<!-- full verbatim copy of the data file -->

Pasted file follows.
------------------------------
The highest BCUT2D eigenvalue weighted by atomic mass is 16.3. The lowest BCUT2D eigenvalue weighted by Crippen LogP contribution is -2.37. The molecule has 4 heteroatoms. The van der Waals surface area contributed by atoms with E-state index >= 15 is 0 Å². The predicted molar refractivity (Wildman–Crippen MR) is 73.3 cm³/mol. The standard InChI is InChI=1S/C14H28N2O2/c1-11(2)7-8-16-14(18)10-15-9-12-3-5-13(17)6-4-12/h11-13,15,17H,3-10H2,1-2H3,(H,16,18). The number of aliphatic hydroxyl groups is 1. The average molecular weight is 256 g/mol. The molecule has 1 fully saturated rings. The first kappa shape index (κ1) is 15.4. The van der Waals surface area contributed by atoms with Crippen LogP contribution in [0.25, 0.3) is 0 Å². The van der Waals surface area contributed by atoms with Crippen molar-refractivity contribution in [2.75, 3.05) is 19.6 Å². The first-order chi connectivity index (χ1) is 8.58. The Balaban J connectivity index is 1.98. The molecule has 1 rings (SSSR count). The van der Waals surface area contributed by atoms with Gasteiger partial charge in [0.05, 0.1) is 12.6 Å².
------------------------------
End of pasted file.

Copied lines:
The highest BCUT2D eigenvalue weighted by atomic mass is 16.3. The lowest BCUT2D eigenvalue weighted by Crippen LogP contribution is -2.37. The molecule has 4 heteroatoms. The van der Waals surface area contributed by atoms with E-state index >= 15 is 0 Å². The predicted molar refractivity (Wildman–Crippen MR) is 73.3 cm³/mol. The standard InChI is InChI=1S/C14H28N2O2/c1-11(2)7-8-16-14(18)10-15-9-12-3-5-13(17)6-4-12/h11-13,15,17H,3-10H2,1-2H3,(H,16,18). The number of aliphatic hydroxyl groups is 1. The average molecular weight is 256 g/mol. The molecule has 1 fully saturated rings. The first kappa shape index (κ1) is 15.4. The van der Waals surface area contributed by atoms with Crippen LogP contribution in [0.25, 0.3) is 0 Å². The van der Waals surface area contributed by atoms with Crippen molar-refractivity contribution in [2.75, 3.05) is 19.6 Å². The first-order chi connectivity index (χ1) is 8.58. The Balaban J connectivity index is 1.98. The molecule has 1 rings (SSSR count). The van der Waals surface area contributed by atoms with Gasteiger partial charge in [0.05, 0.1) is 12.6 Å².